In summary, we have demonstrated a new class of direct write inks that enable the 3D printing of super-soft elastomers at room temperature without solvent. A key advance is the design of statistical bottlebrush copolymers comprising PDMS and PEO side chains that self-assemble into well-ordered BCC spheres at extremely asymmetric compositions (fPEO = 0.04 to 0.06). These materials exhibit fast and reversible yielding at room temperature in response to shear with a yield stress that is easy to manipulate by tuning the PDMS side-chain length. The addition of telechelic PDMS with benzophenone end groups permits simple photocrosslinking after printing to achieve a low-network modulus (<50 kPa) at high gel fractions. Cured elastomers display unusual mechanical performance with near-perfect recoverability well beyond the yield point, which we attribute to the same microphase-mediated lattice-disordering transition that accounts for yielding in uncured samples. This work establishes new paradigms in DIW ink design and highlights the power of novel material development in 3D printing applications.



N-(hexanoic acid)-cis-5-norbornene-exo-dicarboximide was prepared according to literature (59). Grubbs’ second-generation metathesis catalyst [(H2IMes)(PCy3)(Cl)2Ru = CHPh] was generously provided by Materia. Grubbs’ third-generation metathesis catalyst [(H2IMes)(pyr)2(Cl)2Ru = CHPh] (G3) was prepared according to literature (60). Methanol (purity of >99.8%; Fisher Scientific, A412), dichloromethane (purity of >99.5%; Fisher Scientific, D37), toluene (purity of >99.5%; Fisher Scientific, T324-500), triethylamine (purity of >99%; Fisher Scientific, ACROS Organics, AC15791), and ethyl vinyl ether (purity of >99%; Fisher Scientific, ACROS Organics, AC119082500) were used as received. CDCl3 (99.8%) was purchased from Cambridge Isotope Laboratories (DLM7) and used as received. Bis(hydroxyalkyl)-terminated PDMS (Sigma-Aldrich, 481246), hydroxyalkyl-terminated PDMS (Gelest, MCR C18 and MCR C22), polyethylene glycol monomethyl ether 550 (TCI, P2184), succinic anhydride (purity of >99%; Sigma-Aldrich, 239690), 4-benzoylbenzoic acid (purity of 99%; Sigma-Aldrich, B12407), N,N-dimethylamino pyridine (purity of 99%; Alfa Aesar, H51715), and 1-ethyl-3-(3-dimethylaminopropyl)carbodiimide (purity of 99%; Oakwood Chemical, 024810) were used as received.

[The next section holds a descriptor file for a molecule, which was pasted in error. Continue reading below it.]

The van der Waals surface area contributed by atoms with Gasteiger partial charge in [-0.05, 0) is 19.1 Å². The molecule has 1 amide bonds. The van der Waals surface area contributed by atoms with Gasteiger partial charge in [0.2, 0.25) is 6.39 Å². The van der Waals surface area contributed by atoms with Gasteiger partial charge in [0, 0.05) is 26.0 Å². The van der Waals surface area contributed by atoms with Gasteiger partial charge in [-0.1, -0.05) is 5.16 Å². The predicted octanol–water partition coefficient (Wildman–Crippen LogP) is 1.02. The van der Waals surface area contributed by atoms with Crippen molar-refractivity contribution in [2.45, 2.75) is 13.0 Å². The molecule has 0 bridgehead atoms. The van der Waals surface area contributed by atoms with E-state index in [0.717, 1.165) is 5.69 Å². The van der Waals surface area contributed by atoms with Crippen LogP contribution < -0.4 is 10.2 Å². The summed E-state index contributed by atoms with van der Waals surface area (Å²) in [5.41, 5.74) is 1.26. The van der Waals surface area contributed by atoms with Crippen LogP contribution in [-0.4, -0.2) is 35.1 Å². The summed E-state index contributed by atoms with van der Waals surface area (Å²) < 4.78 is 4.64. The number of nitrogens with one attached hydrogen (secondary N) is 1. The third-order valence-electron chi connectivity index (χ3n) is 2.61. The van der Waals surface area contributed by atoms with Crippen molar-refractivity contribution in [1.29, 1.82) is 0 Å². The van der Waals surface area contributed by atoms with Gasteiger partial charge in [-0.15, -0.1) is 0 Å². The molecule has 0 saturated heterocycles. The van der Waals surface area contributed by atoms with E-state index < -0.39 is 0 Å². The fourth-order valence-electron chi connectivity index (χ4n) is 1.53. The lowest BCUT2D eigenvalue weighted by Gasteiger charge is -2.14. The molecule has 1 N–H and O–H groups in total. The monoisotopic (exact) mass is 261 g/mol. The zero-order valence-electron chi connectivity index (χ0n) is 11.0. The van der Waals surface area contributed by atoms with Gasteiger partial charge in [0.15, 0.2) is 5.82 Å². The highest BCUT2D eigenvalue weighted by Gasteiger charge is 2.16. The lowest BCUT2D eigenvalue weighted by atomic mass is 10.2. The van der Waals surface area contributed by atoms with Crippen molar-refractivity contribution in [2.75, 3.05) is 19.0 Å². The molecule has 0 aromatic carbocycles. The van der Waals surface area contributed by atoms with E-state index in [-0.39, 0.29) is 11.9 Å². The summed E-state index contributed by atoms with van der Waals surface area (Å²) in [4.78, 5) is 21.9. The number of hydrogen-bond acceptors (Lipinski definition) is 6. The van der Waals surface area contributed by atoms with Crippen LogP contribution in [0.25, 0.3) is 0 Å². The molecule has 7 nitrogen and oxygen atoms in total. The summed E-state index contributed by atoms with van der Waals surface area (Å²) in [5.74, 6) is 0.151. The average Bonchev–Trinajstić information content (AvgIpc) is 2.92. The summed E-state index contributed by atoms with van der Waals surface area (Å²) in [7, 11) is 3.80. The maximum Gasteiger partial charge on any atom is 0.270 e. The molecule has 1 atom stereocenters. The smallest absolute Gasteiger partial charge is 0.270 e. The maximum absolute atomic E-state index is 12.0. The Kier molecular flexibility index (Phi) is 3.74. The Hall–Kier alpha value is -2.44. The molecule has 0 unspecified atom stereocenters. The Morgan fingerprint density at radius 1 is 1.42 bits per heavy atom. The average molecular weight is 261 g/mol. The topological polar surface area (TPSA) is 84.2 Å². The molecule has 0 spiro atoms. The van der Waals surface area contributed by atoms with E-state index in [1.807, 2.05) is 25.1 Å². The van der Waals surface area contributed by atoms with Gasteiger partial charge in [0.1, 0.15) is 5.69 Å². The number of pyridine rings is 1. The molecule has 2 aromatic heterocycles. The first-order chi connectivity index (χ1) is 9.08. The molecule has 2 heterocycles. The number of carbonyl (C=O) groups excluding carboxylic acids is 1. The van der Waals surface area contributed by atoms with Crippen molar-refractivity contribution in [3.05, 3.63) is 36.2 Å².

Size exclusion chromatography

Size exclusion chromatography was performed on a Waters Alliance HPLC system 2695 separation module equipped with two Agilent PLgel MiniMIX-D bed columns and two detectors: multiangle light scattering (Wyatt DAWN HELEOS-II; 663-nm laser light) and differential refractive index (Wyatt Optilab rEX). The absolute molar mass and molar mass distribution of PEO-stat-PDMS bottlebrush polymers were measured in tetrahydrofuran (THF) at 30°C. Polymers were first dissolved in THF overnight with known and dilute concentrations (≤4.0 mg/ml) and then filtered through a 0.45-μm polytetrafluoroethylene filter. The differential refractive index increment (dn/dc) was calculated by integrating the differential refractive index signal, assuming 100% mass recovery. The number average molar mass (Mn) and molar mass dispersity (Ð) were determined by constructing a partial Zimm plot for each slice of the elution profile.

Small-angle x-ray scattering